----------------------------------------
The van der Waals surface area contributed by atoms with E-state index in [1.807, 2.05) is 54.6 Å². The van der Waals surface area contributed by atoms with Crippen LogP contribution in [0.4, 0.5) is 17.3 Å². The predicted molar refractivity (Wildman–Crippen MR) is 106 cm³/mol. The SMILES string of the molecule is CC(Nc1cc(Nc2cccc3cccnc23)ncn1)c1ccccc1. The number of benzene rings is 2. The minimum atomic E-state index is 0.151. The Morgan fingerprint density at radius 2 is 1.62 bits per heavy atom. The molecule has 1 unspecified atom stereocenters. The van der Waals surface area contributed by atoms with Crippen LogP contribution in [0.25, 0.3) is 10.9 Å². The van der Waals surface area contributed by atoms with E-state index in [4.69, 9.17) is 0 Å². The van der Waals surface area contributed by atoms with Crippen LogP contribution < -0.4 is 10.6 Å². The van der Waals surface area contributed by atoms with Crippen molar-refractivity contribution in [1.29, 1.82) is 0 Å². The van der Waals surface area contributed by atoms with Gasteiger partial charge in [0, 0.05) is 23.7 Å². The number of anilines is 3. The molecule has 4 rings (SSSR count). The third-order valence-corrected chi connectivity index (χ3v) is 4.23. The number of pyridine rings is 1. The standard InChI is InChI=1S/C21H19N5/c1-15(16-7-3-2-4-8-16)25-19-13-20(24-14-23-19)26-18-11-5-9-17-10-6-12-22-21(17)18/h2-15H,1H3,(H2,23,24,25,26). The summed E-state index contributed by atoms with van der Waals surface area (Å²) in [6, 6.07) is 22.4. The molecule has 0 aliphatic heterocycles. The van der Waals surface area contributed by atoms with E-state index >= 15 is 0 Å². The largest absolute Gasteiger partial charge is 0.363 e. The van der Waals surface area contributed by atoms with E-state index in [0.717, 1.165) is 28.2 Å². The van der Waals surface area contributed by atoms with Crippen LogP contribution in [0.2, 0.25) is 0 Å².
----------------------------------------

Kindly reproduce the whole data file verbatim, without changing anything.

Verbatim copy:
The van der Waals surface area contributed by atoms with E-state index in [1.807, 2.05) is 54.6 Å². The van der Waals surface area contributed by atoms with Crippen LogP contribution in [0.4, 0.5) is 17.3 Å². The predicted molar refractivity (Wildman–Crippen MR) is 106 cm³/mol. The SMILES string of the molecule is CC(Nc1cc(Nc2cccc3cccnc23)ncn1)c1ccccc1. The number of benzene rings is 2. The minimum atomic E-state index is 0.151. The Morgan fingerprint density at radius 2 is 1.62 bits per heavy atom. The molecule has 1 unspecified atom stereocenters. The van der Waals surface area contributed by atoms with Crippen LogP contribution in [0.25, 0.3) is 10.9 Å². The van der Waals surface area contributed by atoms with E-state index in [4.69, 9.17) is 0 Å². The van der Waals surface area contributed by atoms with Crippen LogP contribution < -0.4 is 10.6 Å². The van der Waals surface area contributed by atoms with Crippen molar-refractivity contribution in [1.29, 1.82) is 0 Å². The van der Waals surface area contributed by atoms with Gasteiger partial charge in [0, 0.05) is 23.7 Å². The number of anilines is 3. The molecule has 4 rings (SSSR count). The third-order valence-corrected chi connectivity index (χ3v) is 4.23. The number of pyridine rings is 1. The standard InChI is InChI=1S/C21H19N5/c1-15(16-7-3-2-4-8-16)25-19-13-20(24-14-23-19)26-18-11-5-9-17-10-6-12-22-21(17)18/h2-15H,1H3,(H2,23,24,25,26). The summed E-state index contributed by atoms with van der Waals surface area (Å²) in [6, 6.07) is 22.4. The molecule has 0 aliphatic heterocycles. The van der Waals surface area contributed by atoms with E-state index >= 15 is 0 Å². The largest absolute Gasteiger partial charge is 0.363 e. The van der Waals surface area contributed by atoms with E-state index in [0.717, 1.165) is 28.2 Å². The van der Waals surface area contributed by atoms with Crippen LogP contribution in [0.2, 0.25) is 0 Å².